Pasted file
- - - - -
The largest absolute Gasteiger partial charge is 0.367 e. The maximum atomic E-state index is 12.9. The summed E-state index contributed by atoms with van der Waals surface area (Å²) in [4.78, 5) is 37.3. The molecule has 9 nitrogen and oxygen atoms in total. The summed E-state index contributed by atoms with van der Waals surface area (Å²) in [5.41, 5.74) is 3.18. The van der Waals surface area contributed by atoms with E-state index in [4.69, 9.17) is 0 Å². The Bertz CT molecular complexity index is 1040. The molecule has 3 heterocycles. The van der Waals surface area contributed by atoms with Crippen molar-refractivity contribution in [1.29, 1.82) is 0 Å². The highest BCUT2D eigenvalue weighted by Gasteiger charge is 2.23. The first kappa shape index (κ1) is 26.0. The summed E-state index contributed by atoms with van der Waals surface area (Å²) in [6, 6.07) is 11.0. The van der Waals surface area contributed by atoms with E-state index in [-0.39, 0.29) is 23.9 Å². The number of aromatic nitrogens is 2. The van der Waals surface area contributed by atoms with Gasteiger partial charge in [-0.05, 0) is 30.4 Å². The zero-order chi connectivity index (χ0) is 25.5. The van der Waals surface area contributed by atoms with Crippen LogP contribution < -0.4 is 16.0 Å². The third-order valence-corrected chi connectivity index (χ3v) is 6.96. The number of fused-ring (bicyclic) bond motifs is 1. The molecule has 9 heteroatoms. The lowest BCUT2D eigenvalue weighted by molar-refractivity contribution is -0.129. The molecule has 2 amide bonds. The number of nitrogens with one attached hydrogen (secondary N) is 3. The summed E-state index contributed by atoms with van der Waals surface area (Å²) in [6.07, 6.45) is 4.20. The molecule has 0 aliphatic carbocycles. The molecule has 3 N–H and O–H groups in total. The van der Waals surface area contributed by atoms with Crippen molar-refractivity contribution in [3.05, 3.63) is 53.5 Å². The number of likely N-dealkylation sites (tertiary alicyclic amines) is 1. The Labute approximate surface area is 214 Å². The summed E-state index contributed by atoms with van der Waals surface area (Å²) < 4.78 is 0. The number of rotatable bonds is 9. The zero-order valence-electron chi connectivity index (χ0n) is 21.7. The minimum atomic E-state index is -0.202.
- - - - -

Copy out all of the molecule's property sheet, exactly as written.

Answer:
The largest absolute Gasteiger partial charge is 0.367 e. The maximum atomic E-state index is 12.9. The summed E-state index contributed by atoms with van der Waals surface area (Å²) in [4.78, 5) is 37.3. The molecule has 9 nitrogen and oxygen atoms in total. The summed E-state index contributed by atoms with van der Waals surface area (Å²) in [5.41, 5.74) is 3.18. The van der Waals surface area contributed by atoms with E-state index in [4.69, 9.17) is 0 Å². The Bertz CT molecular complexity index is 1040. The molecule has 3 heterocycles. The van der Waals surface area contributed by atoms with Crippen molar-refractivity contribution in [1.29, 1.82) is 0 Å². The highest BCUT2D eigenvalue weighted by Gasteiger charge is 2.23. The first kappa shape index (κ1) is 26.0. The summed E-state index contributed by atoms with van der Waals surface area (Å²) in [6, 6.07) is 11.0. The van der Waals surface area contributed by atoms with E-state index in [-0.39, 0.29) is 23.9 Å². The number of aromatic nitrogens is 2. The van der Waals surface area contributed by atoms with Gasteiger partial charge in [-0.05, 0) is 30.4 Å². The zero-order chi connectivity index (χ0) is 25.5. The van der Waals surface area contributed by atoms with Crippen LogP contribution < -0.4 is 16.0 Å². The third-order valence-corrected chi connectivity index (χ3v) is 6.96. The number of fused-ring (bicyclic) bond motifs is 1. The molecule has 9 heteroatoms. The lowest BCUT2D eigenvalue weighted by molar-refractivity contribution is -0.129. The molecule has 2 amide bonds. The number of nitrogens with one attached hydrogen (secondary N) is 3. The summed E-state index contributed by atoms with van der Waals surface area (Å²) in [6.07, 6.45) is 4.20. The molecule has 0 aliphatic carbocycles. The molecule has 3 N–H and O–H groups in total. The van der Waals surface area contributed by atoms with Crippen molar-refractivity contribution in [3.05, 3.63) is 53.5 Å². The number of likely N-dealkylation sites (tertiary alicyclic amines) is 1. The Labute approximate surface area is 214 Å². The summed E-state index contributed by atoms with van der Waals surface area (Å²) < 4.78 is 0. The number of rotatable bonds is 9. The zero-order valence-electron chi connectivity index (χ0n) is 21.7. The minimum atomic E-state index is -0.202.